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The jaw is a second-class lever in Pedetes capensis (Rodentia: Pedetidae)

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Publication details

DateSubmitted - 7 Jun 2017
DateAccepted/In press - 6 Aug 2017
DatePublished (current) - 30 Aug 2017
Issue number8
Pages (from-to)e3741
Original languageEnglish


The mammalian jaw is often modelled as a third-class lever for the purposes of biomechanical analyses, owing to the position of the resultant muscle force between the jaw joint and the teeth. However, it has been proposed that in some rodents the jaws operate as a second-class lever during distal molar bites, owing to the rostral position of the masticatory musculature. In particular, the infraorbital portion of the zygomatico-mandibularis (IOZM) has been suggested to be of major importance in converting the masticatory system from a third-class to a second-class lever. The presence of the IOZM is diagnostic of the hystricomorph rodents, and is particularly well-developed in Pedetes capensis, the South African springhare. In this study, finite element analysis (FEA) was used to assess the lever mechanics of the springhare masticatory system, and to determine the function of the IOZM. An FE model of the skull of P. capensis was constructed and loaded with all masticatory muscles, and then solved for biting at each tooth in turn. Further load cases were created in which each masticatory muscle was removed in turn. The analyses showed that the mechanical advantage of the springhare jaws was above one at all molar bites and very close to one during the premolar bite. Removing the IOZM or masseter caused a drop in mechanical advantage at all bites, but affected strain patterns and cranial deformation very little. Removing the ZM had only a small effect on mechanical advantage, but produced a substantial reduction in strain and deformation across the skull. It was concluded that the masticatory system of P. capensis acts as a second class lever during bites along almost the entire cheek tooth row. The IOZM is clearly a major contributor to this effect, but the masseter also has a part to play. The benefit of the IOZM is that it adds force without substantially contributing to strain or deformation of the skull. This may help explain why the hystricomorphous morphology has evolved multiple times independently within Rodentia.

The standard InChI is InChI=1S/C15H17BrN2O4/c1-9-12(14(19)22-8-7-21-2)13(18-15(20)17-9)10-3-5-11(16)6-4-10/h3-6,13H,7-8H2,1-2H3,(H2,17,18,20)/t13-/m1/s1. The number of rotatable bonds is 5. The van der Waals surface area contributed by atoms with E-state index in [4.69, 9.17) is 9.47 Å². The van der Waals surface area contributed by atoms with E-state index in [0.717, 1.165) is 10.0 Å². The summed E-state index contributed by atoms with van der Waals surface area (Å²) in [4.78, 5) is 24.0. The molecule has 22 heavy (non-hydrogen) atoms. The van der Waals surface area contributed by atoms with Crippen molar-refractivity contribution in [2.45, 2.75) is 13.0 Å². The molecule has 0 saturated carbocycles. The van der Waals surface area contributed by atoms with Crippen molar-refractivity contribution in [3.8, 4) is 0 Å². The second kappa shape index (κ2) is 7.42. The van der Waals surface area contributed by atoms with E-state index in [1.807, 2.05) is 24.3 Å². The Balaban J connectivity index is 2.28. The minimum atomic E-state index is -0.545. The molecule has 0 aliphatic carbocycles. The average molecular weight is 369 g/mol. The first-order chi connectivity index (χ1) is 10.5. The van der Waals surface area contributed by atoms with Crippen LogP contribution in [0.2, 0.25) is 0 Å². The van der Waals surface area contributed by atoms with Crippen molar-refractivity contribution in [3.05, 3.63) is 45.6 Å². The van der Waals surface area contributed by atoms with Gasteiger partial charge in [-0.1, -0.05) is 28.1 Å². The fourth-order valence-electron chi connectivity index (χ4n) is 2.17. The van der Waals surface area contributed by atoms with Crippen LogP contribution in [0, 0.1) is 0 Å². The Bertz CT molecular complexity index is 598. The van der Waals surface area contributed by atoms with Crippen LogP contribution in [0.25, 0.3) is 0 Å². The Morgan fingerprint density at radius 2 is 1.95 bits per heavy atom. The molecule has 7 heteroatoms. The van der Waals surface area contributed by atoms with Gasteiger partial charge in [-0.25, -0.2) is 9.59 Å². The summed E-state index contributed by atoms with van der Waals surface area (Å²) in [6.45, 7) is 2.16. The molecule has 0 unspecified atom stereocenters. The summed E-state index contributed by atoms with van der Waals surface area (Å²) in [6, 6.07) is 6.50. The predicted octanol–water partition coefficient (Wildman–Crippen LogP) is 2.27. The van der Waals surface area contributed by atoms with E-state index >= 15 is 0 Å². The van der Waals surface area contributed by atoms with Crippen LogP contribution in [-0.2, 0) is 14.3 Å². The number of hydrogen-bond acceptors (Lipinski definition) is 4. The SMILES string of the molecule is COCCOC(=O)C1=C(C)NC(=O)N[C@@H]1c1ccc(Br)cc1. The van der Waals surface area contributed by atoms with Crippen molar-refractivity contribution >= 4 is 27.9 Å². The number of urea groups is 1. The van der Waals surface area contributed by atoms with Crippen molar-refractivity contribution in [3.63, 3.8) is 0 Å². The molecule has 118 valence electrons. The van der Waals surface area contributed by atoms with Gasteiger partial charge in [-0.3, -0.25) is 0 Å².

Bibliographical note

© Philip Cox, 2017

    Research areas

  • Biomechanics, Finite element analysis, Hystricomorphy, Masticatory muscles, Pedetes capensis, Rodentia, Skull

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